From the Oklahoma Department of Wildlife Conservation
-- Stabilizing populations of Eastern wild turkeys in southeast Oklahoma is at the heart of a new state turkey hunting rule change that will go into effect in the spring of 2012.
The rule change, approved for 2012 along with several others by the Oklahoma Wildlife Conservation Commission at its February meeting, shortens turkey season in the southeast turkey zone and on wildlife management areas in that zone.
The season will begin the Monday following the third Saturday in April and will run through May 6. Additionally, season bag limits in those southeast counties will be reduced to one tom total. The southeast turkey zone consists of Atoka, Choctaw, Coal, Latimer, LeFlore, McCurtain, Pittsburg and Pushmataha counties.
Biologists say the timing of detrimental weather conditions and the resulting effects on habitat in recent years are to blame for turkey population declines in southeast Oklahoma and neighboring states to the east. Extreme drought in 2005 and 2006 reduced insect populations and vegetation, both of which adversely affected the wild turkey diet in southeast Oklahoma. Extremely wet springs in the years that followed had negative impacts on nesting success.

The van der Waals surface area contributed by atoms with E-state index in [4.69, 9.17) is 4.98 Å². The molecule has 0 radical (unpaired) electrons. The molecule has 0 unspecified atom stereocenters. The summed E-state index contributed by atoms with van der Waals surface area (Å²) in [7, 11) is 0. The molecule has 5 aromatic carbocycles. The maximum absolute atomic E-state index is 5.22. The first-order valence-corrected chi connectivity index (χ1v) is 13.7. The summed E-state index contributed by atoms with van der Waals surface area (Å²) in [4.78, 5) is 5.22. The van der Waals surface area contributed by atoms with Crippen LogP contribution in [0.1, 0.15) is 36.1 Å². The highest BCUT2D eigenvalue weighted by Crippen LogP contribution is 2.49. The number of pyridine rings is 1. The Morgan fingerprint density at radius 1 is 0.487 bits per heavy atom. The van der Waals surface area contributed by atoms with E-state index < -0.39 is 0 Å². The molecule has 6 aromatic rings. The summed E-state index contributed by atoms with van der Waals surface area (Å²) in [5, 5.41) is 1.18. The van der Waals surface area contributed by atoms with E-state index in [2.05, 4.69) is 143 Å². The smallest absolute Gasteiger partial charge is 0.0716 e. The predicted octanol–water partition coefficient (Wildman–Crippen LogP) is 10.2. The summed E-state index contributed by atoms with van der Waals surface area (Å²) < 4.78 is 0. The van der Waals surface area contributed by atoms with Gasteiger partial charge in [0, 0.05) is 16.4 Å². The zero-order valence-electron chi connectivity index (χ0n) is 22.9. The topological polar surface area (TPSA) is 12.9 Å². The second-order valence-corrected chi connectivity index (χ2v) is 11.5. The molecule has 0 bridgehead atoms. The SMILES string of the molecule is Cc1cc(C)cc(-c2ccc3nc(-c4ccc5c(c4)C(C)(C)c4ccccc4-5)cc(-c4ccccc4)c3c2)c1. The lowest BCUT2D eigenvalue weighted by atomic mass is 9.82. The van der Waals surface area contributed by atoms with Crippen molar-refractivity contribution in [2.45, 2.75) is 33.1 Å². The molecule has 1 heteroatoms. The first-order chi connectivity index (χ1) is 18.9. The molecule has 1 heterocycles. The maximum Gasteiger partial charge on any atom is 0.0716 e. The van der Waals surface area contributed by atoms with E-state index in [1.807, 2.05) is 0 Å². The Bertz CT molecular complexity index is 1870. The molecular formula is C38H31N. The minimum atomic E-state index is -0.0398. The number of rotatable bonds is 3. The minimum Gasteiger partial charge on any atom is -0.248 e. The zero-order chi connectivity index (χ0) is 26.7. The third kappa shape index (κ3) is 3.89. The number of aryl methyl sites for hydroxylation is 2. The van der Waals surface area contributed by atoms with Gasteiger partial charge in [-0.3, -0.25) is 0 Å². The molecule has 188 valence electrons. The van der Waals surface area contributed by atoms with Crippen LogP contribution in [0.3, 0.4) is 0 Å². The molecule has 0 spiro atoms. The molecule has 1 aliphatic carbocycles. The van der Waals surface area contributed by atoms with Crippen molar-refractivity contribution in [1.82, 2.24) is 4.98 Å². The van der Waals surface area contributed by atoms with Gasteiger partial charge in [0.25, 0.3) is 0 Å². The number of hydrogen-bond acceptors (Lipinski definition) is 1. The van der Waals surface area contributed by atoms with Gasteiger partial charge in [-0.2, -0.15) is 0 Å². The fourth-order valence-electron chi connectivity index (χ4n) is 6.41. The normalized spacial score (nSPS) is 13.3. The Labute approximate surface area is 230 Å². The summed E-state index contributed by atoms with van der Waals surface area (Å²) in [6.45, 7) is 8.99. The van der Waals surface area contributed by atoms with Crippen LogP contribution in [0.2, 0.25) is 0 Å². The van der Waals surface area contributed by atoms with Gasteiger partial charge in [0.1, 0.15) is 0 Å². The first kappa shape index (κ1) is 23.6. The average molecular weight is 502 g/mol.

Officials with the Department of Wildlife Conservation say the measure will not only help reduce the overall harvest at a critical time for wild turkey populations in southeast Oklahoma, but the rescheduling of the hunting dates for a later and shorter season will also reduce disturbance of nesting hens and could lead to better breeding success.
"We are confident this is a good step," said Alan Peoples, chief of wildlife for the Wildlife Department. "If the weather and the habitat improve, southeast Oklahoma's turkey populations will respond and rebound. We are confident the Eastern wild turkey will recover. They have in the past."